5. Not All Athletes Benefit from Caffeine

There is a reason why the performance benefits of caffeine for athletes are not universal in research. And it comes down to a caffeine-gene interaction. The vast majority of caffeine is metabolized in the body by the CYP1A2 enzyme, which is influenced by our genes. Those with a certain genotype for this enzyme will experience a benefit, while those with a different genotype will not get a performance boost. (There is even one genotype where caffeine can impair exercise performance.) A CYPIA2 genotype that makes a person a “fast” caffeine metabolizer appears to be the key to better performance than a “slow” metabolizer genotype. Presently, only a genetic test can tell you what genotype you are, which is not yet accessible to most athletes, but you should be able to see for yourself if using caffeine gives you a noticeable push. 

6. Check the Temperature

If the weather forecast suggests you are about to work out in the blazing heat it might be a good idea to reconsider jazzing up on caffeine. A new study in the journal Medicine and Science in Sports and Exercise showed that young active men who were given 5 mg of caffeine per kilogram of body weight one hour before performing 45 minutes of moderate-intensity cycling in a sultry 37°C (99°F) experienced higher rates of hyperthermia-induced hyperventilation and a greater reduction in brain flow than when they exercised in the heat without supplementing with caffeine. This suggests that caffeine may impair how well thermoregulation works during exercise in very hot conditions which could lead to concerning conditions like confusion, light-headiness, and premature exhaustion. Fingers crossed this experiment is repeated in female and older athletes to see if caffeine also disrupts thermoregulatory mechanisms in these populations.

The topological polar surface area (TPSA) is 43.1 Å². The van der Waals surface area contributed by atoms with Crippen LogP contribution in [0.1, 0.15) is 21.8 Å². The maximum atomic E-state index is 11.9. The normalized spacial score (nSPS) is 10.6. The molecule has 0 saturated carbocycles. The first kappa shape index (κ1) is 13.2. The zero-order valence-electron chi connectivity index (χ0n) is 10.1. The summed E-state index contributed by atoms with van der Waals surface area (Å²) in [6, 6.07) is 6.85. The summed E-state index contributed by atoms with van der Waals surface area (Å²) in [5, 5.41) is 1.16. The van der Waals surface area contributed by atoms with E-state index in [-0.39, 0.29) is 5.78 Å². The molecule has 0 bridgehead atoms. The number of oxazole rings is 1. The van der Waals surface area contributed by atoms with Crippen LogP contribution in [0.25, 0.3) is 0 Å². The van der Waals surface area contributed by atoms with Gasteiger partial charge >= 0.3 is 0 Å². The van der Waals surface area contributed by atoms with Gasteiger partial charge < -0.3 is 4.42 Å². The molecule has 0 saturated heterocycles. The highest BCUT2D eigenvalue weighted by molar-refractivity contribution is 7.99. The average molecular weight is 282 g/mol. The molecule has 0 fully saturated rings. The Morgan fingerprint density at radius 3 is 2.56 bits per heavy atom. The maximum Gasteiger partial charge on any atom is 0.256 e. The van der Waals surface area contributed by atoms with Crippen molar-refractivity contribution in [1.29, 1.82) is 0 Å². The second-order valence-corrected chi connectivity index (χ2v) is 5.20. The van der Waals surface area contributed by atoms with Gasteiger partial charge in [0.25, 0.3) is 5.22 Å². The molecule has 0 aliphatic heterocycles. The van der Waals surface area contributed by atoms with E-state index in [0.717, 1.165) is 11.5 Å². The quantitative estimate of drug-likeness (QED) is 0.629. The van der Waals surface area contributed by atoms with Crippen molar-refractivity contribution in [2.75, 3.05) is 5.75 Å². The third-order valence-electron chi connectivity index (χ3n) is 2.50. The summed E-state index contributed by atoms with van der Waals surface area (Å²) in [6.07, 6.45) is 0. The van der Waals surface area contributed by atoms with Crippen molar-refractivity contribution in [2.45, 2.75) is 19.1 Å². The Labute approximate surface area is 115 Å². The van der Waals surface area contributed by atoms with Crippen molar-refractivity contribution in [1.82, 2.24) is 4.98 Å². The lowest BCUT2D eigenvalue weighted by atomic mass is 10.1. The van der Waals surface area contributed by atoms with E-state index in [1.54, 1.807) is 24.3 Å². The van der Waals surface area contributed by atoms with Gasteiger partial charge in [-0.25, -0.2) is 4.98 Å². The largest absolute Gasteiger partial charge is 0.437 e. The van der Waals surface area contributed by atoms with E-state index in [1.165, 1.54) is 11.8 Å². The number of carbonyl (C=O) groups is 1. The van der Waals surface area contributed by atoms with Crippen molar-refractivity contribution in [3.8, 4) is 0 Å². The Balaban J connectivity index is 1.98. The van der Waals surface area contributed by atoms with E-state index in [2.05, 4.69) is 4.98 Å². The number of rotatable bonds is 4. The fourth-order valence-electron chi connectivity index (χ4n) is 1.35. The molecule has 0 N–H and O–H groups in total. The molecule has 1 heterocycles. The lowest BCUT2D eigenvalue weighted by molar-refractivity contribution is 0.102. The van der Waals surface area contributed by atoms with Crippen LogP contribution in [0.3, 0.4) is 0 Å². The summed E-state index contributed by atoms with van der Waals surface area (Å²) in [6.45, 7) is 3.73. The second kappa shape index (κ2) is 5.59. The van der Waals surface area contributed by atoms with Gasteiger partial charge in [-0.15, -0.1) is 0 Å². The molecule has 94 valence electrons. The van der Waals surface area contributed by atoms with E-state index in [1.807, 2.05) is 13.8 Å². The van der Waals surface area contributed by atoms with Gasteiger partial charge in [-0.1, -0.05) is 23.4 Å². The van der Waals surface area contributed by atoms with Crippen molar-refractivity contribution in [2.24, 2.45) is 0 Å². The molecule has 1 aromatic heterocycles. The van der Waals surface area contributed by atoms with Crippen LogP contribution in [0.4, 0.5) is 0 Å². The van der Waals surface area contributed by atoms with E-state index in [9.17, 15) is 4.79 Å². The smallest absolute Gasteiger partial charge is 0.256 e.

7. Coffee Is Good for You, Within Reason

It doesn’t exactly have much of a health cache, but the brew so many of us can’t imagine doing without does seem to deliver some benefits beyond getting you to the finish line. For instance, drinking one to three cups of black caffeinated coffee a day may reduce the risk of heart failure by 5 to 12% per cup, according to an analysis of three studies by the American Heart Association, published in Circulation: Heart Failure. Drinking decaffeinated coffee did not have the same benefit. This is an intriguing finding considering that most people think coffee is bad for the ticker owing to its association with potential side-effects like palpitations. A report in the Journal of Nutrition found that espresso-loving Italians who consumed 3 to 4 cups of Italian-style coffee (read: not white chocolate mocha) had a lower risk for mortality than those who consume little or none. Further, research published in BMJ Open showed people who drank two or more cups of coffee per day had a 9% lower risk of developing prostate cancer than those who consumed fewer than two cups or none per day. And the British Medical Journal found a link between coffee and a lower risk for some cancers, as well as for cardiovascular disease and death from any cause.